Larry Dignan

Larry Dignan is Editor in Chief of ZDNet and SmartPlanet as well as Editorial Director of ZDNet's sister site TechRepublic.

Rachel King

Rachel King is a staff writer for ZDNet based in San Francisco.

Zack Whittaker

Zack Whittaker writes for ZDNet, CNET, and CBS News. He is based in New York City.

Latest Posts

Microsoft CTO Craig Mundie looks into the future

Craig Mundie, Microsoft CTO for advanced strateties and policy as well as one of the right hands of Bill Gates, was in Palo Alto to participate in the Churchill Club panel discussion, "The Next Wave of Technology: Iterative or Incendiary?." I caught up with him before event for an audio interview (which is available as an MP3 that can be downloaded or, if you’re already subscribed to ZDNet’s IT Matters series of audio podcasts, it will show up on your system or MP3 player automatically.

May 19, 2005 by Dan Farber


All about Infocard

By the end of this month Microsoft's will be releasing a "technical preview" of InfoCard, a new framework for managing identities based on WS-* protocols. Microsoft is also rolling out other related technologies for federation.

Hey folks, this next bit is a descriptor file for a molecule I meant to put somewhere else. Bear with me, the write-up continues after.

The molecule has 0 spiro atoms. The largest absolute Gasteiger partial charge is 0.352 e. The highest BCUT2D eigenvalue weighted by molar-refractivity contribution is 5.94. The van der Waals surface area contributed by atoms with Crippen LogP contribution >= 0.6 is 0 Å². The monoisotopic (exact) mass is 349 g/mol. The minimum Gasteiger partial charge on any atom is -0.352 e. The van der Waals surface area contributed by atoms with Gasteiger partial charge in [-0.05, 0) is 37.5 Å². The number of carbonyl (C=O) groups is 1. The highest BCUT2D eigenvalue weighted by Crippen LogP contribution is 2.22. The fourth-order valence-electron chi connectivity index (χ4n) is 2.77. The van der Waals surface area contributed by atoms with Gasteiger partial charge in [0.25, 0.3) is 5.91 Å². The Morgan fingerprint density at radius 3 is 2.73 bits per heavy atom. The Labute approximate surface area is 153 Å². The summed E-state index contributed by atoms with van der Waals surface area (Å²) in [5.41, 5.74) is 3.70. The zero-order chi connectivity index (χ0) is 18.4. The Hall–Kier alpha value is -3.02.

May 19, 2005 by Dan Farber

1 Comment

Google CEO Eric Schmidt unplugged

Google CEO Eric Schmidt was quizzed at the Gartner Symposium/ITxpo today, but didn’t break a sweat. There were no revelations or trash talking (Google seeks to do and say no evil) in the Q&A with Gartner analysts Andy Kyte and Neil MacDonald.

May 18, 2005 by Dan Farber

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The grand convergence in 2010

Gartner predicts that by 2010 three major trends -- ubiquitous access, ambient intelligence and semantic connectivity -- will converge to create disruptions and opportunities as significant as the Web. It's not far fetched, but it will happen in ongoing spurts rather than as a big bang culminating at the end of the decade.

May 18, 2005 by Dan Farber


MySQL, JBoss most likely on 'the block'

Gartner Symposium/ITxpo, San Francisco, CA -  Beyond their similar roles as open source poster children,   MySQL and JBoss have two other things in common.  First, neither company wants to be acquired (both would prefer to go public).

May 17, 2005 by David Berlind


Welcome to the party

Researchers at the University of London Institute of Psychiatry have found that the interruptions brought on by instant messaging, cell phones, and e-mail can actually make you--technical term coming up--stupid. The constant task-switching will (temporarily) impair your intelligence to the tune of 10 IQ points.

May 16, 2005 by Ed Gottsman